I somehow missed this in the McClatchy report about the Senate torture report and the fact that it didn’t look at all at the culpability of Bush, Cheney, Rumsfeld and other administration officials. Leon Panetta’s new memoir says that Obama was furious that the CIA had cooperated at all with the investigation.
Obama has clearly and repeatedly worked to prevent any serious investigation into the Bush torture regime, much less any actual consequences for those who engaged in it, but this is different and worse than what we previously knew. The Senate has oversight over the CIA and other intelligence services and to try to prevent the agency from cooperating with the committee that has that oversight is worse, in my view, than stonewalling a DOJ investigation (though that’s plenty bad). As Andrew Sullivan put it:
Along with being handicapped by the political considerations, the panel confronted two prior Justice Department investigations that declined to assign criminal liability to any officials involved in the program. One probe was conducted under the Bush administration and the second under President Barack Obama.
Moreover, Obama opposed any further inquiry. Although he signed an executive order banning waterboarding and other enhanced interrogation techniques soon after taking office, he also ruled out future prosecutions of those who participated in the program.
The extent of the Obama’s fury over the panel’s study was revealed in a memoir by former CIA Director Leon Panetta that was released this month. The president, he wrote, was livid that the CIA agreed in 2009 to give the committee access to millions of the agency’s highly classified documents.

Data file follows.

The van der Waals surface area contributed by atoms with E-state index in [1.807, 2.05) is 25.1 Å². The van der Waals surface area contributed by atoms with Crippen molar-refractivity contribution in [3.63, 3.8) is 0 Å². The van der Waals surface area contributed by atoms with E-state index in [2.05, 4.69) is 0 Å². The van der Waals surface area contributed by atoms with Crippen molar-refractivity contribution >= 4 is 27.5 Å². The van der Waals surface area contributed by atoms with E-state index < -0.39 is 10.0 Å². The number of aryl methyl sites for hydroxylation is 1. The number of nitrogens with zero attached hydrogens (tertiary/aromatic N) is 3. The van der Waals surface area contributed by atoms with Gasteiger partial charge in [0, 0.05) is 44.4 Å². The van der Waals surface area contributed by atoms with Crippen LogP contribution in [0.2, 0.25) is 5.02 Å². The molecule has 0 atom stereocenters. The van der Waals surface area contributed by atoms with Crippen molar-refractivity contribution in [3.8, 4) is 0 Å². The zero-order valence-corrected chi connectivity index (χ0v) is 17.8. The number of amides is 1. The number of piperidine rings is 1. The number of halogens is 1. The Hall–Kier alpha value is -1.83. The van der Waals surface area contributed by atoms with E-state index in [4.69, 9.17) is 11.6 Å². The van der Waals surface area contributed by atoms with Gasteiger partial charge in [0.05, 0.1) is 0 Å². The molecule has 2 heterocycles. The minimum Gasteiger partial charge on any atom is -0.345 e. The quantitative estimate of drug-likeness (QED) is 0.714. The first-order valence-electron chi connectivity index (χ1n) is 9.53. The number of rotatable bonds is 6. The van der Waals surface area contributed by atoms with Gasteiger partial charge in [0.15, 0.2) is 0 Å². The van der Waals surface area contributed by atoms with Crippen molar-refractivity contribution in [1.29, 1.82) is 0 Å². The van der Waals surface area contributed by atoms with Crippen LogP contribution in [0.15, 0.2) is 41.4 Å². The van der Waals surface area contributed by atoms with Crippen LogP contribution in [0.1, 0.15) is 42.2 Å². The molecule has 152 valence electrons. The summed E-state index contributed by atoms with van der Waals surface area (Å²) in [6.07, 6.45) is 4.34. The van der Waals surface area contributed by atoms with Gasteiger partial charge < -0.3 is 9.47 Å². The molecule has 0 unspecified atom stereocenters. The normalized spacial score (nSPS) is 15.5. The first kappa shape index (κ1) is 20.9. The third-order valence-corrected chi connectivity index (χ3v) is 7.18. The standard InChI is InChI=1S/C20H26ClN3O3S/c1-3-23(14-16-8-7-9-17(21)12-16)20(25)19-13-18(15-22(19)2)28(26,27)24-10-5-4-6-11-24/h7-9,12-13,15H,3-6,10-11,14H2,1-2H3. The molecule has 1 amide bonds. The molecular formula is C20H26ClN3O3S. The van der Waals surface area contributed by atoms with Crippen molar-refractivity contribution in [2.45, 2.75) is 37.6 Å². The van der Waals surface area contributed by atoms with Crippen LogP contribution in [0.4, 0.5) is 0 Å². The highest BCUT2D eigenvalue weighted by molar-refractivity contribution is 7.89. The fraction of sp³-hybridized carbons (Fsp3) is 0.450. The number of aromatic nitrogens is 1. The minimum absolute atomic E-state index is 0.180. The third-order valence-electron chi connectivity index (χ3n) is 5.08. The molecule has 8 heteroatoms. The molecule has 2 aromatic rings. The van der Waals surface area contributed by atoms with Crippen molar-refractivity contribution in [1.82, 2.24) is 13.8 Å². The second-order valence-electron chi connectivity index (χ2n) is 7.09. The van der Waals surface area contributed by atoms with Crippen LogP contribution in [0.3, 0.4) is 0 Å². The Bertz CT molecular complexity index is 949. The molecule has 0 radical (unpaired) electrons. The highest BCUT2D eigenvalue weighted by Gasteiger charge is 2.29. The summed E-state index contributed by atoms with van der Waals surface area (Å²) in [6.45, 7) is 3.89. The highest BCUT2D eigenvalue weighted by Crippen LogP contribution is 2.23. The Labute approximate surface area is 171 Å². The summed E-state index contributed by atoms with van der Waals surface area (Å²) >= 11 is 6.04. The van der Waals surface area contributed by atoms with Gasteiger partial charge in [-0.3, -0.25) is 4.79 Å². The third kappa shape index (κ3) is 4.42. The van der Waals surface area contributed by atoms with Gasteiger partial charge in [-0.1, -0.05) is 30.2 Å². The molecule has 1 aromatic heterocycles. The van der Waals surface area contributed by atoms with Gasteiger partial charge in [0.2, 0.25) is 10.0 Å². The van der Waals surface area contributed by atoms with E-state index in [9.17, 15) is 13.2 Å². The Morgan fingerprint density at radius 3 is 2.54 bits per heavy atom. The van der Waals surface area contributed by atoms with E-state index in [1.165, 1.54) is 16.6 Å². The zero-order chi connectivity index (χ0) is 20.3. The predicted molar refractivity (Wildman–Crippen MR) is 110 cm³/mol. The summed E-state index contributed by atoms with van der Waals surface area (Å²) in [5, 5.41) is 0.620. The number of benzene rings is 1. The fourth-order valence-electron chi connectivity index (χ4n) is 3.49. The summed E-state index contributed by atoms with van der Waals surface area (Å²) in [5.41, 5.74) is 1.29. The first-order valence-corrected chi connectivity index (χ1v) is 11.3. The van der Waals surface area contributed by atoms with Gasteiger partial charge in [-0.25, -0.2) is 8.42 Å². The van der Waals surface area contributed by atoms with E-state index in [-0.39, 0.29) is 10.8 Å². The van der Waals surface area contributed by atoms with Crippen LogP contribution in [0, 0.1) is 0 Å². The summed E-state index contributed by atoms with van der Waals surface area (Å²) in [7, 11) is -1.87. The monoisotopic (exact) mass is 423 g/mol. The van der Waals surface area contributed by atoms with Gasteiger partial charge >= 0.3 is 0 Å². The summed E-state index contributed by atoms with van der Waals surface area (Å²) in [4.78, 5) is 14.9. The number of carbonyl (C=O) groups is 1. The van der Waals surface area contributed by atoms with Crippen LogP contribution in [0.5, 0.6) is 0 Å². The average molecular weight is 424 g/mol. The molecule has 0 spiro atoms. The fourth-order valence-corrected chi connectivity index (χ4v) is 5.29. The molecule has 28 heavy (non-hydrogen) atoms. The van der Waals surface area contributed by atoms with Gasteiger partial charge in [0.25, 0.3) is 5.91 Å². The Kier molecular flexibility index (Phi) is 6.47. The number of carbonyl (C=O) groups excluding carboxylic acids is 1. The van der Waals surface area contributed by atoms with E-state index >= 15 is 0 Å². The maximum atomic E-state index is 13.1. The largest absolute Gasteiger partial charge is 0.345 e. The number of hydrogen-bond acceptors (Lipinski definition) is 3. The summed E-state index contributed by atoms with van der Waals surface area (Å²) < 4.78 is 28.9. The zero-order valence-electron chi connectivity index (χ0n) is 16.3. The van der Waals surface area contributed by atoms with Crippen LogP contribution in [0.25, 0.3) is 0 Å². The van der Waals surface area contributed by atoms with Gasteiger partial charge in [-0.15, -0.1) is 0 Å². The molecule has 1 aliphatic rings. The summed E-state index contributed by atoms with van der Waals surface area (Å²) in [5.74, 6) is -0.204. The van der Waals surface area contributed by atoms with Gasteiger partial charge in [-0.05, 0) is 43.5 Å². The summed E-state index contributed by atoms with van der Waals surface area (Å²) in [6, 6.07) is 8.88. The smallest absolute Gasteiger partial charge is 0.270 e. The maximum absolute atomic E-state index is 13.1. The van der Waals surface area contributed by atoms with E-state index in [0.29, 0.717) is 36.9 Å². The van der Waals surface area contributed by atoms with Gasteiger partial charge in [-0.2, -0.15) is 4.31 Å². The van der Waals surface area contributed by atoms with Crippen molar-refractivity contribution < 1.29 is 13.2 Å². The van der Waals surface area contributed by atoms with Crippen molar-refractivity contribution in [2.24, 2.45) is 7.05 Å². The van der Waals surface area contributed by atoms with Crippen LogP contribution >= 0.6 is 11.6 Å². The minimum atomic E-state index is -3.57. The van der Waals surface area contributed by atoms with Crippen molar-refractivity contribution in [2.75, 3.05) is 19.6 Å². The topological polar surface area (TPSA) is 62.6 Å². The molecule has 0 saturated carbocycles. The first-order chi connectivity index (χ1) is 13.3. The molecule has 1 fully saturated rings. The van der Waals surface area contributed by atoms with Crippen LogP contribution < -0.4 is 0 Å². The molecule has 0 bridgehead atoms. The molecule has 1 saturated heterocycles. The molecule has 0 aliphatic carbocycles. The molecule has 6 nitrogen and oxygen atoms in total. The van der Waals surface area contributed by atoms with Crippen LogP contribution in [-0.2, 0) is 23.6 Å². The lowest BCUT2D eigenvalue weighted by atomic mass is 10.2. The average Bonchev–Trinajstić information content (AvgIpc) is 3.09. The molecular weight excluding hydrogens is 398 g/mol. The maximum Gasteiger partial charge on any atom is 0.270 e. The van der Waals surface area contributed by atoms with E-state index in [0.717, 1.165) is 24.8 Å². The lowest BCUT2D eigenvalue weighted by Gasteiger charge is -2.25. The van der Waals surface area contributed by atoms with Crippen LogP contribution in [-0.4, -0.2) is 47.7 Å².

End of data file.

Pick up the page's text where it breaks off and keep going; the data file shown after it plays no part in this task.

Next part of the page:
“The president wants to know who the f— authorized this release to the committees,” Panetta recalled then-White House Chief of Staff Rahm Emanuel shouting at him. “I have a president with his hair on fire and I want to know what the f— you did to f— this up so bad!”
We don’t have merely passive indifference to the CIA’s record on torture, we have active opposition to the entire inquiry from the very beginning of Obama’s term in office. If you want to know why we are still waiting for the report almost two years since it was finished, and if you want to know why the White House refused to provide mountains of internal documents that would have added to the report’s factual inquiries, just absorb the anecdote above. And if you want to know why the White House did nothing to discipline the CIA after it hacked into the Senate Committee’s own computers, ditto. It’s impossible not to conclude that Obama wants as little of this material made public as possible. His pledge for the most transparent administration in history ends, it seems, at Langley.